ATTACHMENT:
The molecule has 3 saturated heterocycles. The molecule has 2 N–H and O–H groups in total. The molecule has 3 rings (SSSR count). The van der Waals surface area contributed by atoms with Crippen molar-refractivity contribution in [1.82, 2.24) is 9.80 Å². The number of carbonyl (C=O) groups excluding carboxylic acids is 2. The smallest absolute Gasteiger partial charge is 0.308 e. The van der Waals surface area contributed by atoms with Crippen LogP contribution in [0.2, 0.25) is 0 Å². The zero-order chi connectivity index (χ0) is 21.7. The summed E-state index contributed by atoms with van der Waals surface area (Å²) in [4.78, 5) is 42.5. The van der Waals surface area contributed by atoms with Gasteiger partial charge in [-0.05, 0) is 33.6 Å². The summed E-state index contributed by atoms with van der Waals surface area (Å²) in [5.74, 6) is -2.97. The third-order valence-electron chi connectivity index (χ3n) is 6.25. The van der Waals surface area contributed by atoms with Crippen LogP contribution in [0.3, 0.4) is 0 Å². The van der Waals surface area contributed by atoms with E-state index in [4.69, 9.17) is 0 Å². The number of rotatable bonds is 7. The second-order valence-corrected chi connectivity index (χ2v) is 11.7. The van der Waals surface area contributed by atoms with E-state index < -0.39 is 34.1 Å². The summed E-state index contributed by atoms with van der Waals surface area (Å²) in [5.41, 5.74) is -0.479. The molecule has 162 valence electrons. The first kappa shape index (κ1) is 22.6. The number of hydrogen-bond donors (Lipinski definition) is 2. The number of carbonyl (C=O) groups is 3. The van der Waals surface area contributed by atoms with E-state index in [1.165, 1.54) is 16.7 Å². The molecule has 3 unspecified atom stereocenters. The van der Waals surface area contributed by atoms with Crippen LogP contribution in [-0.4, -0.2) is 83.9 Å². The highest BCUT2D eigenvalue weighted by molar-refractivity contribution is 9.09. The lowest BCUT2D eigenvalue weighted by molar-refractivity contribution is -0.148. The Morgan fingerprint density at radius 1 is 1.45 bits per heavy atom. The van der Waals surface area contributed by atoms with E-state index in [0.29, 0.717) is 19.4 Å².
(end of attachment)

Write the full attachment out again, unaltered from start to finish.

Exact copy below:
The molecule has 3 saturated heterocycles. The molecule has 2 N–H and O–H groups in total. The molecule has 3 rings (SSSR count). The van der Waals surface area contributed by atoms with Crippen molar-refractivity contribution in [1.82, 2.24) is 9.80 Å². The number of carbonyl (C=O) groups excluding carboxylic acids is 2. The smallest absolute Gasteiger partial charge is 0.308 e. The van der Waals surface area contributed by atoms with Crippen LogP contribution in [0.2, 0.25) is 0 Å². The zero-order chi connectivity index (χ0) is 21.7. The summed E-state index contributed by atoms with van der Waals surface area (Å²) in [4.78, 5) is 42.5. The van der Waals surface area contributed by atoms with Gasteiger partial charge in [-0.05, 0) is 33.6 Å². The summed E-state index contributed by atoms with van der Waals surface area (Å²) in [5.74, 6) is -2.97. The third-order valence-electron chi connectivity index (χ3n) is 6.25. The van der Waals surface area contributed by atoms with Crippen LogP contribution in [0.3, 0.4) is 0 Å². The van der Waals surface area contributed by atoms with E-state index in [4.69, 9.17) is 0 Å². The number of rotatable bonds is 7. The second-order valence-corrected chi connectivity index (χ2v) is 11.7. The van der Waals surface area contributed by atoms with E-state index < -0.39 is 34.1 Å². The summed E-state index contributed by atoms with van der Waals surface area (Å²) in [5.41, 5.74) is -0.479. The molecule has 162 valence electrons. The first kappa shape index (κ1) is 22.6. The number of hydrogen-bond donors (Lipinski definition) is 2. The number of carbonyl (C=O) groups is 3. The van der Waals surface area contributed by atoms with E-state index in [1.165, 1.54) is 16.7 Å². The molecule has 3 unspecified atom stereocenters. The van der Waals surface area contributed by atoms with Crippen LogP contribution in [-0.4, -0.2) is 83.9 Å². The highest BCUT2D eigenvalue weighted by molar-refractivity contribution is 9.09. The lowest BCUT2D eigenvalue weighted by molar-refractivity contribution is -0.148. The Morgan fingerprint density at radius 1 is 1.45 bits per heavy atom. The van der Waals surface area contributed by atoms with E-state index in [0.29, 0.717) is 19.4 Å².